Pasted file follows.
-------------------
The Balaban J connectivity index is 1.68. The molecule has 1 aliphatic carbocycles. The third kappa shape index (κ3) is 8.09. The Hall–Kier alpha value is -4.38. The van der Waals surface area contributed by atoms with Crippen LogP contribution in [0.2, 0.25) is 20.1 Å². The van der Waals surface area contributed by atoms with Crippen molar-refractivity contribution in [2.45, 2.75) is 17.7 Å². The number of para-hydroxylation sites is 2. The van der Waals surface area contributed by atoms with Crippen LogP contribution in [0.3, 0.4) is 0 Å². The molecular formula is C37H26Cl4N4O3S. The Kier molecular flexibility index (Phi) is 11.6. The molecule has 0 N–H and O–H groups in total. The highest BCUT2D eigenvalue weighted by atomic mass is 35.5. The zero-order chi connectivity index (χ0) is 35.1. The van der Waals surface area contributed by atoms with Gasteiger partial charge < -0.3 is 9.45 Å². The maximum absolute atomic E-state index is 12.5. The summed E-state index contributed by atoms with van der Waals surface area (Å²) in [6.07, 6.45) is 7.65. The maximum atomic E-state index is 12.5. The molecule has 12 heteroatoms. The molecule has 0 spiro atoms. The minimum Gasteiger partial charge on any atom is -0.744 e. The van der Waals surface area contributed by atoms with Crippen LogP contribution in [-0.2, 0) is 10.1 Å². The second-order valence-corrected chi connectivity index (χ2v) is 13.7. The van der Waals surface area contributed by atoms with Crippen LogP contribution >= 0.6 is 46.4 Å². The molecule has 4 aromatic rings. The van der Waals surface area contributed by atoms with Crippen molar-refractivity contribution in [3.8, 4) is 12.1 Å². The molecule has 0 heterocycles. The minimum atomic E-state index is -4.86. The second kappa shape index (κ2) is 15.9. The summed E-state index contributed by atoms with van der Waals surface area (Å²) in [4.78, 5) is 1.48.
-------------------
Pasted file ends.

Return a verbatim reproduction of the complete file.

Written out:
The Balaban J connectivity index is 1.68. The molecule has 1 aliphatic carbocycles. The third kappa shape index (κ3) is 8.09. The Hall–Kier alpha value is -4.38. The van der Waals surface area contributed by atoms with Crippen LogP contribution in [0.2, 0.25) is 20.1 Å². The van der Waals surface area contributed by atoms with Crippen molar-refractivity contribution in [2.45, 2.75) is 17.7 Å². The number of para-hydroxylation sites is 2. The van der Waals surface area contributed by atoms with Crippen LogP contribution in [0.3, 0.4) is 0 Å². The molecular formula is C37H26Cl4N4O3S. The Kier molecular flexibility index (Phi) is 11.6. The molecule has 0 N–H and O–H groups in total. The highest BCUT2D eigenvalue weighted by atomic mass is 35.5. The zero-order chi connectivity index (χ0) is 35.1. The van der Waals surface area contributed by atoms with Gasteiger partial charge < -0.3 is 9.45 Å². The maximum absolute atomic E-state index is 12.5. The summed E-state index contributed by atoms with van der Waals surface area (Å²) in [6.07, 6.45) is 7.65. The maximum atomic E-state index is 12.5. The molecule has 12 heteroatoms. The molecule has 0 spiro atoms. The minimum Gasteiger partial charge on any atom is -0.744 e. The van der Waals surface area contributed by atoms with Crippen LogP contribution in [-0.2, 0) is 10.1 Å². The second-order valence-corrected chi connectivity index (χ2v) is 13.7. The van der Waals surface area contributed by atoms with Crippen LogP contribution >= 0.6 is 46.4 Å². The molecule has 4 aromatic rings. The van der Waals surface area contributed by atoms with Crippen molar-refractivity contribution in [3.8, 4) is 12.1 Å². The molecule has 0 heterocycles. The minimum atomic E-state index is -4.86. The second kappa shape index (κ2) is 15.9. The summed E-state index contributed by atoms with van der Waals surface area (Å²) in [4.78, 5) is 1.48.